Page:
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poetry friday

Finishing off a delicious week with the classic pancake poem…

Puppy making pancakes from verymerryvintagestyle dot blogspot dot comMix a Pancake
by Christina Rossetti

Mix a pancake,
Stir a pancake,
Pop it in the pan;
Fry the pancake,
Toss the pancake —
Catch it if you can.

 

Hope to see you Monday. I’ve got five excellent titles for Martin Luther King Jr. Day. 

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Since we’re on a breakfast theme this week, I’ve got this vintage, full-of-pancakes, Newbery-Honor novel for you:

pancakes-paris cover imagePancakes — Paris, by Claire Huchet Bishop, illustrated by Georges Schrieber

He had just rounded the corner when he heard big footsteps behind him and somebody calling, “Charles! Charles!” and it was Jerry Brick, and he put a box in Charles’s hands, and John O’Connor, who had caught up with them, laughed and said, “Pancakes! Jerry got two packages of them this morning from home. And he gave me one….I’ve been lugging it around all day!…And now we give it to you.”

Of course, he said all this in English, and Charles did not understand a pancakes-paris illustration georges schreiber 001word of it except that the box was for him…But Jerry Brick said slowly, “Pancakes…crrêppes…”

After they had gone, he leaned against the wall in the black street, propped up a knee, and opened his schoolbag and slipped the package into it, so that nobody could see it as he climbed the stairway of the house. As he walked slowly up the rickety stairs he kept thinking of all Louise and Rémi had said about BEFORE, and suddenly he remembered about the crêpes! But that was what the American had been trying to say when he had given him the box!…Could it be possible that the box he had given him could make crêpes? It sounded fantastic. But you never knew with Americans. There was always magic with them…Well, he would not talk to a soul about it. Not even to his mother. It would be a secret. And a surprise.

Charles Dumont is 10 years old, living in post-war Paris. That’s just barely old enough to remember what life was like BEFORE the war; to believe, even, the older children’s tales of warm homes and shoes, milk and eggs, and luxuries of bananas and oranges and cocoa which they claim were enjoyed by everyday persons!

pancakes-paris illus2 georges schreiber 001Charles lives with his mother and little sister Zézette. His father died during the war. Life is acutely difficult. Food is meager. Charles bears far more responsibilities than any Social Services agency would stand for in our day.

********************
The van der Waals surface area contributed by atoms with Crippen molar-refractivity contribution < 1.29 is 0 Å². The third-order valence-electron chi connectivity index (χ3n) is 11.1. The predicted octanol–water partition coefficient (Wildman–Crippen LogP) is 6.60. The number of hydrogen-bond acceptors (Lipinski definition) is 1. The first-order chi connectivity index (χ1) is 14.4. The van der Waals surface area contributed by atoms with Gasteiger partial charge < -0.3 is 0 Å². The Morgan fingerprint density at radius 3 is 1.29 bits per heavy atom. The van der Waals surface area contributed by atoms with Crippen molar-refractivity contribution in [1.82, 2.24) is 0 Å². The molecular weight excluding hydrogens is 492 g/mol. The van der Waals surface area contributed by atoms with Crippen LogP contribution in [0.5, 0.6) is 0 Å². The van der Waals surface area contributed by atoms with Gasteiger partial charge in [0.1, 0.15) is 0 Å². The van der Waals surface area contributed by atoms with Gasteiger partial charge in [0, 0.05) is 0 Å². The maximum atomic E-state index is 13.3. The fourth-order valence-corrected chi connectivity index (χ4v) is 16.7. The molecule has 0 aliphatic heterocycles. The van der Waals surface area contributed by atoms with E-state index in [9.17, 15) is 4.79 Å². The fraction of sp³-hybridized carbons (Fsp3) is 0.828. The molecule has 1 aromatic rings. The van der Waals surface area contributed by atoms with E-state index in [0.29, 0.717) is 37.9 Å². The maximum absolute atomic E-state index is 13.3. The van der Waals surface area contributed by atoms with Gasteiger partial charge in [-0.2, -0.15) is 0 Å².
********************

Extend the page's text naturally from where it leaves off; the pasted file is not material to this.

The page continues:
One spring afternoon, Charles meets two American soldiers — Jerry and John — who need his help finding their way in his neighborhood. Charles refuses payment; his mother has taught him never to accept charity. Yet when they  hand him a mysterious package, jabbering something in English, Charles is left the proud owner of…what? 

Turns out it’s American pancake mix. Now 1930s Aunt Jemima BoxCharles is hatching a grand plan to surprise his mother and sister with crêpes for Mardi Gras, just as all Parisians would have done BEFORE. Only, he can’t read the English directions. The measurements are unintelligible.  He has no milk, and not even the tiniest bit of fat to grease the pan. 

Charles’ determination is met, in the end, by a tremendous outpouring of generosity, love, and jovial friendship from Jerry and John, all adding up to a pancake feast to rival any of the BEFORES!

Claire Huchet Bishop won a Newbery Honor for this novel, written in 1947. As an American born and educated in France, Bishop uniquely conveys both a cherishing of Paris, a fondness and aubervilliers 1947 by Stettner from jacksonfineart dot comrespect for the French people of this era, and an equal dose of American pride. This poignant story portrays the gnawing poverty experienced by so many living in post-war Europe, as well as their courage and strength; the matter-of-fact resolve of the children and their adaptation to austerity, alongside the spilling-over joy that comes from sharing with those in need and providing abundance in place of privation.

Numerous lithographs in brown-white-and-black by artist George Schreiber bring the children and Parisian architecture, G.I.’s and American Embassy workers to life. His robust line and lively figures remind me of James Daugherty, and he manages to capture Charles’ emotions and world beautifully.

At just over 60 pages, it’s a great read-aloud for ages 7 and up. There’s a bit of French tucked in, with place names and phrases, so although it’s short, it would need a stout independent reader. I think a dish of delectable crêpes are called for now, don’t you?!

Yum!

Yum!

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blueberry pancakes from kitchenkvell dot comA hearty breakfast on a cold, wintery morning…what could be better?! Crisp waffles with maple bent_fork_egg_cup from shesnotthemarryingkind dot blogspot dot comsyrup…oatmeal decked out with cranberries and coconut… a cheery poached egg à la Francis! Oh my, I’m making myself hungry! Time to dive into five delicious books about the morning meal!

Pancakes for Breakfast, a wordless book by Tomie DePaola

pancakes for breakfast cover image tomie depaolaIn her snug red house, nestled in the snowy hills of New England, one little lady awakes in her pink nightcap, dreaming of pancakes! Tying her apron aroung her ample waist, she opens her cookery book and begins.

But, alas! No eggs.